25. Expenses that happen even if no customers show

  26. Fixed cost summary

  27. Fixed cost is $6172.

  28. Variable Cost • Variable cost equals total cost minus fixed cost. • The variable cost is extra cost of producing Q, above the cost of producing 0. • In the "long run," all costs are variable.

  29. Marginal costIncremental cost • Marginal cost is • Total cost at output Q • minus • total cost at output Q-1. • Marginal cost is the additional cost of producing one more. • Or the reduction in cost from producing one less.

  30. Calculating marginal cost • … is a bit tricky, because the radiological technologist is "lumpy." • "Lumpy" means not continuously variable. • The technologist is somewhat of a fixed cost over some mall changes in output rate, • Apparently, you can only hire full-time technologists, not part-time, which would reduce the lumpiness.

  31. The other marginal costs total $8.75 per patient The physician’s fee is billed separately, so it’s not included here.

  32. You make money if your priceis more than your marginal cost. • $8.75 is the marginal cost of a screening mammogram if the technologist is not fully busy. • If a woman walks in unexpectedly and offers $8.76 for a screening mammogram, and your technologist is not busy, then you can make $0.01 by doing a mammogram for her.

  33. If you need to add a technologist, the marginal cost is higher. • If you are doing 10 mammograms a day, and you are considering signing a contract to provide, say, 5 more mammograms per day, $8.75 will not be your marginal cost per mammogram, because you will have to add a technologist. • For the table that follows, I’ve considered onlyoutput rates 0, 5, 10, 15, etc., to simplify the calculation.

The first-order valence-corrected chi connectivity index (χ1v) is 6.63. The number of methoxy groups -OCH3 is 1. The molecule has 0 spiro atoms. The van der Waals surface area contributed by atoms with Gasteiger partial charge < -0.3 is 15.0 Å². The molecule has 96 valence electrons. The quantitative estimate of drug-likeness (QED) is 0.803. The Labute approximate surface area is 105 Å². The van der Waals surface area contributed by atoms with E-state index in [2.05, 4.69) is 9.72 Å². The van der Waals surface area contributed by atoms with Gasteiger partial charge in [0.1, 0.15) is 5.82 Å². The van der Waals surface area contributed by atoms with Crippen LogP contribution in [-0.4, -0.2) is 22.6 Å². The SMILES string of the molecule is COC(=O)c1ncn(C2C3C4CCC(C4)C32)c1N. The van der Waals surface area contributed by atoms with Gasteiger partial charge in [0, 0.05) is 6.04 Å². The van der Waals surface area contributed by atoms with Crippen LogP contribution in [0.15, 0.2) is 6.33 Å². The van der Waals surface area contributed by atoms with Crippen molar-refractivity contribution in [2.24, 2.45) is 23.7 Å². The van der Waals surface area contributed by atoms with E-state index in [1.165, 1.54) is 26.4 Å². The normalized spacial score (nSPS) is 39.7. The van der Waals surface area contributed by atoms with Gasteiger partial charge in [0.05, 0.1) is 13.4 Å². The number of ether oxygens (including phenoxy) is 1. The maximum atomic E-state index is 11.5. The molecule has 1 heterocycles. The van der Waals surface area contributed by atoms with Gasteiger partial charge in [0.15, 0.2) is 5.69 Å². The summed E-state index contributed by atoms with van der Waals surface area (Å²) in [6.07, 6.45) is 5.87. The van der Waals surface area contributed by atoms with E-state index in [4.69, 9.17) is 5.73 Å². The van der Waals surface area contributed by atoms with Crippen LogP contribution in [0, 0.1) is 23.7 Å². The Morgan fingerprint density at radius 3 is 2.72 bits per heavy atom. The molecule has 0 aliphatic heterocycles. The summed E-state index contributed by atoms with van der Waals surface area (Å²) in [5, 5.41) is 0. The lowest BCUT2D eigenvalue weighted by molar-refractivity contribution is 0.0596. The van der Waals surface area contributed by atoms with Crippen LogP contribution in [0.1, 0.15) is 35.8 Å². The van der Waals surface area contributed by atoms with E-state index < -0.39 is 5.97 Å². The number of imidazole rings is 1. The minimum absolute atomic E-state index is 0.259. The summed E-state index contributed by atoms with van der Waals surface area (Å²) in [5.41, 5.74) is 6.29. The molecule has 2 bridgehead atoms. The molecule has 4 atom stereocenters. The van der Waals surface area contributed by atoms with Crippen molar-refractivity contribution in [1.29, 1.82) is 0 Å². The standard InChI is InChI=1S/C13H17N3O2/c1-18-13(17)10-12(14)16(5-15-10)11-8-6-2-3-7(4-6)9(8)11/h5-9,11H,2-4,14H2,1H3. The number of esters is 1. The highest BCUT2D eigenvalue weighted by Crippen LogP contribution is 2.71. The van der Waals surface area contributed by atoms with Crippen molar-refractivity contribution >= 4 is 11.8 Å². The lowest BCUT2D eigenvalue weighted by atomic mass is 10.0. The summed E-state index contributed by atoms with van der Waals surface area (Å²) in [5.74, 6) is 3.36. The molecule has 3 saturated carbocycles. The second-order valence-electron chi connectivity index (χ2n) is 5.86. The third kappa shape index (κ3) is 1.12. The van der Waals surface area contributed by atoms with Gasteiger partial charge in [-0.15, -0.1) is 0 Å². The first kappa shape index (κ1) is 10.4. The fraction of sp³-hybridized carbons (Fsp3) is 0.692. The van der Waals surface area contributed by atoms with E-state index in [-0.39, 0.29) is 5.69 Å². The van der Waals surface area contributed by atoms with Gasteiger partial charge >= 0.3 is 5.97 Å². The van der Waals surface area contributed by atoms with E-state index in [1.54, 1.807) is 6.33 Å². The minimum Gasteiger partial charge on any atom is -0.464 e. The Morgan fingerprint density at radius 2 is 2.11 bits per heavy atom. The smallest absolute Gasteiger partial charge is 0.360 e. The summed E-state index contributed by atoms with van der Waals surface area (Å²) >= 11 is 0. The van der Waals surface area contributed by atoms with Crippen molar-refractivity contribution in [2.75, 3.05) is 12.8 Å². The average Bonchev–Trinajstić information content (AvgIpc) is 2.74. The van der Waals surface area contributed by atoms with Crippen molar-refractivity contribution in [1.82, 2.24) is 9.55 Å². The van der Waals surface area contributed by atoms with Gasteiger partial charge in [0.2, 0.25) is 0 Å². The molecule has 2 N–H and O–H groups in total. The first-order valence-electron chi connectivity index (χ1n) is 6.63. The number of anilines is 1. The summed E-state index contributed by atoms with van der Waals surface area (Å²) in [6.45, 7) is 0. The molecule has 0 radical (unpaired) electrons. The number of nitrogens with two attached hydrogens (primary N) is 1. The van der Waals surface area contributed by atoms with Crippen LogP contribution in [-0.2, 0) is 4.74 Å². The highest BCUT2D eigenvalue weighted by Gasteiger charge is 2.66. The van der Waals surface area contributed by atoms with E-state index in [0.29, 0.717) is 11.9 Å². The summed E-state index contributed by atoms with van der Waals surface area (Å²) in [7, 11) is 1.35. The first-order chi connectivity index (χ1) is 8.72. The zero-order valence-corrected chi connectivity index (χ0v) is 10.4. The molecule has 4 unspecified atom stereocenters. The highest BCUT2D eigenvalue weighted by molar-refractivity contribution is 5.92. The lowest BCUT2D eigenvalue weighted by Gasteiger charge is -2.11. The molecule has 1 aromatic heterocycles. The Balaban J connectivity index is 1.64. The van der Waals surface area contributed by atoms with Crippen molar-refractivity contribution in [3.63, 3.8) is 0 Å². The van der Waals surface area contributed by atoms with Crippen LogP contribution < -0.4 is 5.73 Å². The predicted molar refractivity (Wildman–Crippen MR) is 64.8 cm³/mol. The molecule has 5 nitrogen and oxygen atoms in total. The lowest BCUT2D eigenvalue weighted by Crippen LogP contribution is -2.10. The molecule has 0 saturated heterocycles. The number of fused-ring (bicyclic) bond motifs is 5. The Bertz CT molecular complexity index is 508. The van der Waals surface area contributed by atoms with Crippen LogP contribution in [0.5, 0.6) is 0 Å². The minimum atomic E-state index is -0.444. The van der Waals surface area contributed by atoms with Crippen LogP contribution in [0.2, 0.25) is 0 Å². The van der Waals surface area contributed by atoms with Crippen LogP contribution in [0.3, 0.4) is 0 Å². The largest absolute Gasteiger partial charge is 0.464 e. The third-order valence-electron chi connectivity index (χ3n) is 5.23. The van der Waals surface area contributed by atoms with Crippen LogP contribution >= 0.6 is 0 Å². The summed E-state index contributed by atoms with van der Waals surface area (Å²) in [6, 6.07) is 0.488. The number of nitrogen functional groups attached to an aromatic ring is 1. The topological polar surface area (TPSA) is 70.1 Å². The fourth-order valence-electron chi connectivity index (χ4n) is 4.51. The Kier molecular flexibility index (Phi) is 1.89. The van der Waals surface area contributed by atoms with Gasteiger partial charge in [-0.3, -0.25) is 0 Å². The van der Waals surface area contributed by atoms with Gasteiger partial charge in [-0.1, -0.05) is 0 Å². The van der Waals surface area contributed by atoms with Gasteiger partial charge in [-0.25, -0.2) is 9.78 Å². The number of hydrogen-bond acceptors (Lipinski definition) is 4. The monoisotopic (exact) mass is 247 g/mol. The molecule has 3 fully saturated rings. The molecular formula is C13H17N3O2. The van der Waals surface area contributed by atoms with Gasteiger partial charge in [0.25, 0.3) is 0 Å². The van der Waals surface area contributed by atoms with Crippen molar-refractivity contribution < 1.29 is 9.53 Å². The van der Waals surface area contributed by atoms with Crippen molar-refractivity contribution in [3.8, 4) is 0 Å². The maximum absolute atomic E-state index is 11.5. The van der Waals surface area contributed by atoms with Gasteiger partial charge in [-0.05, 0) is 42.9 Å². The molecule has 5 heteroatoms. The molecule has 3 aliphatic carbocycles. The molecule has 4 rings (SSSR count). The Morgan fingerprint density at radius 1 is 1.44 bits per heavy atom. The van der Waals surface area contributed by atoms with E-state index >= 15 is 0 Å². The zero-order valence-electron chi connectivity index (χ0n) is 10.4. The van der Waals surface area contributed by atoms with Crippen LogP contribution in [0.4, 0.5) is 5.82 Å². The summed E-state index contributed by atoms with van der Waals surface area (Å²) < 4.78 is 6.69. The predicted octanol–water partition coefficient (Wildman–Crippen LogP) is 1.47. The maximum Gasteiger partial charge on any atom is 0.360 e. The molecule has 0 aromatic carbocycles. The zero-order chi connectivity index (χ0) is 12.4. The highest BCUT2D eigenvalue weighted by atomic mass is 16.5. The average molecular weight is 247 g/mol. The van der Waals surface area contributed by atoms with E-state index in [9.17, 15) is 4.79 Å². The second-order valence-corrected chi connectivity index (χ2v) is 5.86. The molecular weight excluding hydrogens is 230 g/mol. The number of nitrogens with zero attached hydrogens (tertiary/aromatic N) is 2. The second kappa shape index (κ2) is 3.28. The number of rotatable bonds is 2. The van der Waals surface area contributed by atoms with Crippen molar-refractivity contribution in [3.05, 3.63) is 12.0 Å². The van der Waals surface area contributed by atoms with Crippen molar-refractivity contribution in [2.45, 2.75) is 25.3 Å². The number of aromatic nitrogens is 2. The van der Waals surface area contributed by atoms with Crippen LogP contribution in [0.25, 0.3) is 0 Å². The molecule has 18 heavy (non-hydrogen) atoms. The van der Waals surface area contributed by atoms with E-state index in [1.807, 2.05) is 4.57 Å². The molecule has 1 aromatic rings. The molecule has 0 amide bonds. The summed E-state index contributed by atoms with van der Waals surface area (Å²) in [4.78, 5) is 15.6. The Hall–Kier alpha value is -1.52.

34. The lumpiness of the technologist makes the marginal cost jump up or down, depending on whether we do or do not have to add a technologist to achieve the next higher output rate. The marginal cost is high when we have to add a technologist. It's low otherwise. • The next slide assumes that we can change the output rate only by a multiple of 5 per day.

  35. Marginal cost and your minimum price • If you’re seeing nobody, and you want to contract for doing 5 visits a day, • Your price must be at least $32.90 per mammogram, if you want to gain money from the contract.

  36. If you're currently doing 30 tests per day, you can make money if you can get a price above $8.75 each for additional tests.

  37. Marginal cost is the concept to use when considering changes. • Compare the costs with the change  to the cost without the change. • The difference is the marginal cost of the change. • Compare that with the marginal benefit of the change to decide whether the change is advantageous.

  38. Average cost • Average cost is • Average cost is sometimes mistakenly used in place of marginal cost. • The upcoming Stool Guaiac test article shows an example of that confusion.

  39. Average cost • Marginal cost is what to use to decide whether to do something. • Average cost is good for telling you whether you're making money overall. • Revenue is the total amount you take in. • Profit = Revenue minus cost.

  40. If you charge all customers the same price • (in health care, you generally don't.  But, suppose you did.) • Revenue = Price times Quantity.

  41. If Price exceeds Average Cost then your unit profit is positive. You’re making money. • If the price is less than the average cost, your average profit per unit is negative. You’re losing money.

  42. Average cost Economies of scale. AC falls as Q rises. That’s because the fixed cost gets spread over more tests.

  43. Average cost and marginal cost

  44. In the 40 column: • The marginal cost per test is $8.75, • but the average cost is $25.52. • Can we really provide extra tests at a price just over $8.75 each and make money? • Yes, if we don't have to charge all our customers that price. • Offering a group a price just above its marginal cost will let us make money on that group. • But if we offer all customers prices just above their marginal costs, we won't cover our fixed costs, so we'll lose money overall.

  45. Price discrimination • Jargon term for charging different customers different prices. • Not illegal. • In health care, often encouraged. • Sliding scale fees for doctors • Payment plans and write-offs for hospitals • Drug samples • Negotiated contracts with insurers